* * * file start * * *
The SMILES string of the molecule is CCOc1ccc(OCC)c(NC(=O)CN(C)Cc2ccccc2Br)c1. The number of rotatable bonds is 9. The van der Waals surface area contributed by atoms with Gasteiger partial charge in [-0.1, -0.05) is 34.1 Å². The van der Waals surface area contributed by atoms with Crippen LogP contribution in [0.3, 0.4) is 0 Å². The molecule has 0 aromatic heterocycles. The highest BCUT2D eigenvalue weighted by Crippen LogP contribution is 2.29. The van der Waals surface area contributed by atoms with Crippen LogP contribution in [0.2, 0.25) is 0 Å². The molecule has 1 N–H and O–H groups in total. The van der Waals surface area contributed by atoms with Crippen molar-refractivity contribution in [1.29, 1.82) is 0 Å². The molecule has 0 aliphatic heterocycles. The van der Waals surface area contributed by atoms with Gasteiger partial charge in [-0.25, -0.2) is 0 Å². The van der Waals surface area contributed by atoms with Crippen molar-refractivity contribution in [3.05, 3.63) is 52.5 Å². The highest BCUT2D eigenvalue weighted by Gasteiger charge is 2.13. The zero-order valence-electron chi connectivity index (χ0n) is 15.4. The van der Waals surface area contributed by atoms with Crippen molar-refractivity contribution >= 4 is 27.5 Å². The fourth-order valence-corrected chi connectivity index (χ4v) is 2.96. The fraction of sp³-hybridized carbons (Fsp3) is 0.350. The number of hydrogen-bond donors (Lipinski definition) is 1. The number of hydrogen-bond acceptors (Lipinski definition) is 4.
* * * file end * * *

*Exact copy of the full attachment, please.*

The SMILES string of the molecule is CCOc1ccc(OCC)c(NC(=O)CN(C)Cc2ccccc2Br)c1. The number of rotatable bonds is 9. The van der Waals surface area contributed by atoms with Gasteiger partial charge in [-0.1, -0.05) is 34.1 Å². The van der Waals surface area contributed by atoms with Crippen LogP contribution in [0.3, 0.4) is 0 Å². The molecule has 0 aromatic heterocycles. The highest BCUT2D eigenvalue weighted by Crippen LogP contribution is 2.29. The van der Waals surface area contributed by atoms with Crippen LogP contribution in [0.2, 0.25) is 0 Å². The molecule has 1 N–H and O–H groups in total. The van der Waals surface area contributed by atoms with Crippen molar-refractivity contribution in [1.29, 1.82) is 0 Å². The molecule has 0 aliphatic heterocycles. The van der Waals surface area contributed by atoms with Gasteiger partial charge in [-0.25, -0.2) is 0 Å². The van der Waals surface area contributed by atoms with Crippen molar-refractivity contribution in [3.05, 3.63) is 52.5 Å². The highest BCUT2D eigenvalue weighted by Gasteiger charge is 2.13. The zero-order valence-electron chi connectivity index (χ0n) is 15.4. The van der Waals surface area contributed by atoms with Crippen molar-refractivity contribution >= 4 is 27.5 Å². The fourth-order valence-corrected chi connectivity index (χ4v) is 2.96. The fraction of sp³-hybridized carbons (Fsp3) is 0.350. The number of hydrogen-bond donors (Lipinski definition) is 1. The number of hydrogen-bond acceptors (Lipinski definition) is 4.